Care home operators have criticised the government’s decision to remove the legal requirement on people with Covid-19 to self-isolate, with one describing the move as ‘dangerous’.
Earlier this week, the Prime Minister told the Commons that the regulations requiring individuals to self-isolate for at least five days if they test positive for coronavirus will expire on 24 March.
Instead, the government will issue advice and guidance around self-isolation.
England will return to Plan A measures next week with health secretary Sajid Javid stating: “we must learn to live with Covid, in the same way we have to live with flu”.
However, care home operators feared that lifting all legal mechanisms to reduce the spread of Covid-19 would place residents and staff in jeopardy.
Pete Calveley, chief executive of Barchester Healthcare – which was one of the first care home operators to voluntarily mandate that all staff must be vaccinated against Covid-19 – told the Guardian: “I don’t care what the government says, we are going to make sure we do a risk assessment on every individual. [Lifting self-isolation] is probably fine for the general public but not for care homes.
“We will test people on day five and six and if they are negative they can return to work. If not, they can’t.”
Mike Padgham, chair of the Independent Care Group, said: “I can’t see it changing for us for some time. It is still dangerous. I think there will be face masks and PPE in care homes for several more months. The only concession I can see coming is more visitors than the three [that are currently allowed].”
Vic Rayner, the executive director of the National Care Forum, said: “We need to understand what are the stages to get from where we are now, with isolation and funding to support staff who are isolating, to what appears to be a move to a discretionary position.
“The government needs to be really clear in advance about what this will mean for those working in health and care, and not leave it till the last gasp to outline a workable situation.”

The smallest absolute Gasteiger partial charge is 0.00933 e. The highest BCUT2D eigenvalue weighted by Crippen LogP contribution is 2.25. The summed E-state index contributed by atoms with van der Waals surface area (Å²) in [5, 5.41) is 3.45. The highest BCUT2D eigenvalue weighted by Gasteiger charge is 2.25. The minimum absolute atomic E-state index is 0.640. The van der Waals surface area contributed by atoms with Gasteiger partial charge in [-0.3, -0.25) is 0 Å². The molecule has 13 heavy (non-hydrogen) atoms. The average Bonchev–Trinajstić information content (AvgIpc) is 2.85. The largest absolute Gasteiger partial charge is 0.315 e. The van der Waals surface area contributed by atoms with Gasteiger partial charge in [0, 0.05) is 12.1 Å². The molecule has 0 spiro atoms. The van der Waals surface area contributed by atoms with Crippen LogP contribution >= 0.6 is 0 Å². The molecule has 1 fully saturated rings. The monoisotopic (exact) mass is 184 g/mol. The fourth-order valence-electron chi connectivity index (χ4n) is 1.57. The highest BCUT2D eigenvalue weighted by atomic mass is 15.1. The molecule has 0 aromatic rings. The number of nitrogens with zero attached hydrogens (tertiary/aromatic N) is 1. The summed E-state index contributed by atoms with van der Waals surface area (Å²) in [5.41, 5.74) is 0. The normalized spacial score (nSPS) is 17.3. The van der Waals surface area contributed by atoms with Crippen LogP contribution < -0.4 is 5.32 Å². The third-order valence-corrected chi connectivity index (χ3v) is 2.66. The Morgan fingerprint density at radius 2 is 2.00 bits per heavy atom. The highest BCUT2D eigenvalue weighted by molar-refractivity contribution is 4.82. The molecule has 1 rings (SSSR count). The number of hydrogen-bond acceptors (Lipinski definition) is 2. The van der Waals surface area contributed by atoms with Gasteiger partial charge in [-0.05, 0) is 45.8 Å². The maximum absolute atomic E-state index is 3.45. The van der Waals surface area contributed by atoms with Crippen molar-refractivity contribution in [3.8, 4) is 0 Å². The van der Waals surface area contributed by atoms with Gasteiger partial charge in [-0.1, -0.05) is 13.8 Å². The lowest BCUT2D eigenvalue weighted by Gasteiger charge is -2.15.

There were 194 deaths from Covid notified by England’s care homes in the week ending 14 January, up from 133 the previous week. This was the highest level seen since the beginning of March 2021.
Trade union Unison urged all employers, not just those in the care sector, to “not let their guard down” and continue to comply with their duties to identify and reduce risks for employees – which may involve voluntary measures to reduce the likelihood of Covid outbreaks.
“Regardless of what Covid laws and guidance are in place, employers still have a duty to identify and reduce the risks to both the health and safety of employees whilst they are at work,” said Unison national officer for health and safety, Kim Sunley.
“Everyone wants Covid to be over, but living – and, more importantly, working – alongside it, will still require a number of preventative measures to be in place, including protecting those who may be more at risk of infection.”
Sunley said the risk of Covid transmission varies depending on levels of infection in the community and the type of work being carried out.
“And, as per the [Workplace (Health, Safety and Welfare) Regulations 1992] legislation, the higher the risk, the more preventative measures that employers need to put in place. This means that employers should be prepared to take further measures if the risk of transmission increases in their workplaces.”